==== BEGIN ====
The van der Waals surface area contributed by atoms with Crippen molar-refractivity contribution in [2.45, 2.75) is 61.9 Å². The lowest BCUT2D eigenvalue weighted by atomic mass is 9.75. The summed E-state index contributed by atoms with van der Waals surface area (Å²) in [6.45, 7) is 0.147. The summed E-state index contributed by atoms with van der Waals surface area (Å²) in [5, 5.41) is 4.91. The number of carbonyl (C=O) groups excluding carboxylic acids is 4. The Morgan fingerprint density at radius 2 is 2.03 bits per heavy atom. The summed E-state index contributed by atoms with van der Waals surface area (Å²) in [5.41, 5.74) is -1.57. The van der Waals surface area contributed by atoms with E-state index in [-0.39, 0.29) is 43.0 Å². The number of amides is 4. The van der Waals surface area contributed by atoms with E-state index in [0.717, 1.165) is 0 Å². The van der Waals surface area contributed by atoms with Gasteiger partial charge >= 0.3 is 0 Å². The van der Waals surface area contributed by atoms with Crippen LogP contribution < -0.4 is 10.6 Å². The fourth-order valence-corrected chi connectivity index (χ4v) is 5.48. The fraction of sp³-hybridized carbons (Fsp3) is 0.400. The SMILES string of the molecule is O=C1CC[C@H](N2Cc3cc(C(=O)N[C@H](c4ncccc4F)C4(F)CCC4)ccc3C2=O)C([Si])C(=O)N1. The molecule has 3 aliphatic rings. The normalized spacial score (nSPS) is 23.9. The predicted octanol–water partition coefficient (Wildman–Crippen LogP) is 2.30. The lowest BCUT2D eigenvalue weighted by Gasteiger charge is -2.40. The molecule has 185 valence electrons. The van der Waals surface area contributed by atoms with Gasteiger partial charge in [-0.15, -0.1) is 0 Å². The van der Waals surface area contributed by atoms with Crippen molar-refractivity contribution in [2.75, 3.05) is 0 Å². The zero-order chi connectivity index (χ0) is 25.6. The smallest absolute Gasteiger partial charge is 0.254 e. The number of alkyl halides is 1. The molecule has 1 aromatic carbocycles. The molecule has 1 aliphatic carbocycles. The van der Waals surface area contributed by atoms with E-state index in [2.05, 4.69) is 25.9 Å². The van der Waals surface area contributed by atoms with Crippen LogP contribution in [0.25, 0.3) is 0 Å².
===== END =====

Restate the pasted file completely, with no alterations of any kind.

The van der Waals surface area contributed by atoms with Crippen molar-refractivity contribution in [2.45, 2.75) is 61.9 Å². The lowest BCUT2D eigenvalue weighted by atomic mass is 9.75. The summed E-state index contributed by atoms with van der Waals surface area (Å²) in [6.45, 7) is 0.147. The summed E-state index contributed by atoms with van der Waals surface area (Å²) in [5, 5.41) is 4.91. The number of carbonyl (C=O) groups excluding carboxylic acids is 4. The Morgan fingerprint density at radius 2 is 2.03 bits per heavy atom. The summed E-state index contributed by atoms with van der Waals surface area (Å²) in [5.41, 5.74) is -1.57. The van der Waals surface area contributed by atoms with E-state index in [-0.39, 0.29) is 43.0 Å². The number of amides is 4. The van der Waals surface area contributed by atoms with E-state index in [0.717, 1.165) is 0 Å². The van der Waals surface area contributed by atoms with Gasteiger partial charge >= 0.3 is 0 Å². The van der Waals surface area contributed by atoms with Crippen LogP contribution < -0.4 is 10.6 Å². The fourth-order valence-corrected chi connectivity index (χ4v) is 5.48. The fraction of sp³-hybridized carbons (Fsp3) is 0.400. The SMILES string of the molecule is O=C1CC[C@H](N2Cc3cc(C(=O)N[C@H](c4ncccc4F)C4(F)CCC4)ccc3C2=O)C([Si])C(=O)N1. The molecule has 3 aliphatic rings. The normalized spacial score (nSPS) is 23.9. The predicted octanol–water partition coefficient (Wildman–Crippen LogP) is 2.30. The lowest BCUT2D eigenvalue weighted by Gasteiger charge is -2.40. The molecule has 185 valence electrons. The van der Waals surface area contributed by atoms with Gasteiger partial charge in [-0.15, -0.1) is 0 Å². The van der Waals surface area contributed by atoms with Crippen molar-refractivity contribution in [2.75, 3.05) is 0 Å². The zero-order chi connectivity index (χ0) is 25.6. The smallest absolute Gasteiger partial charge is 0.254 e. The number of alkyl halides is 1. The molecule has 1 aromatic carbocycles. The molecule has 1 aliphatic carbocycles. The van der Waals surface area contributed by atoms with E-state index in [2.05, 4.69) is 25.9 Å². The van der Waals surface area contributed by atoms with Crippen LogP contribution in [0.25, 0.3) is 0 Å².